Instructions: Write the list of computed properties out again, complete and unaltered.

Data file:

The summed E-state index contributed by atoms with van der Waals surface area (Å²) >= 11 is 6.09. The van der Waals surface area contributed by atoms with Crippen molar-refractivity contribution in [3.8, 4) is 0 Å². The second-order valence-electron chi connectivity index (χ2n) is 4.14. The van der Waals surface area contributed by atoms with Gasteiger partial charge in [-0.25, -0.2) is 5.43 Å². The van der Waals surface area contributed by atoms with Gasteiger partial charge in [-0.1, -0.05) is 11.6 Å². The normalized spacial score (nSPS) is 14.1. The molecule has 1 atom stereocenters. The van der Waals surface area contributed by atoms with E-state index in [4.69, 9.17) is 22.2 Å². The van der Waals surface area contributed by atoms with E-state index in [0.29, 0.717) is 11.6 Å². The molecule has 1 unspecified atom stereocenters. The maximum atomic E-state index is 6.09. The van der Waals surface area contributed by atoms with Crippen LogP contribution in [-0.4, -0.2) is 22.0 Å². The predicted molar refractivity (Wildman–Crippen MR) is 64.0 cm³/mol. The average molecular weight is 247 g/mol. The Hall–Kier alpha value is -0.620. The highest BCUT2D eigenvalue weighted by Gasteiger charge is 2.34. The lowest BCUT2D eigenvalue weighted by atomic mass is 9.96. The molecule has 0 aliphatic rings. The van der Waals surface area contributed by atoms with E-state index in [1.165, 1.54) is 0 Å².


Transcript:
The summed E-state index contributed by atoms with van der Waals surface area (Å²) >= 11 is 6.09. The van der Waals surface area contributed by atoms with Crippen molar-refractivity contribution in [3.8, 4) is 0 Å². The second-order valence-electron chi connectivity index (χ2n) is 4.14. The van der Waals surface area contributed by atoms with Gasteiger partial charge in [-0.25, -0.2) is 5.43 Å². The van der Waals surface area contributed by atoms with Gasteiger partial charge in [-0.1, -0.05) is 11.6 Å². The normalized spacial score (nSPS) is 14.1. The molecule has 1 atom stereocenters. The van der Waals surface area contributed by atoms with E-state index in [4.69, 9.17) is 22.2 Å². The van der Waals surface area contributed by atoms with E-state index in [0.29, 0.717) is 11.6 Å². The molecule has 1 unspecified atom stereocenters. The maximum atomic E-state index is 6.09. The van der Waals surface area contributed by atoms with Crippen LogP contribution in [-0.4, -0.2) is 22.0 Å². The predicted molar refractivity (Wildman–Crippen MR) is 64.0 cm³/mol. The average molecular weight is 247 g/mol. The Hall–Kier alpha value is -0.620. The highest BCUT2D eigenvalue weighted by Gasteiger charge is 2.34. The lowest BCUT2D eigenvalue weighted by atomic mass is 9.96. The molecule has 0 aliphatic rings. The van der Waals surface area contributed by atoms with E-state index in [1.165, 1.54) is 0 Å².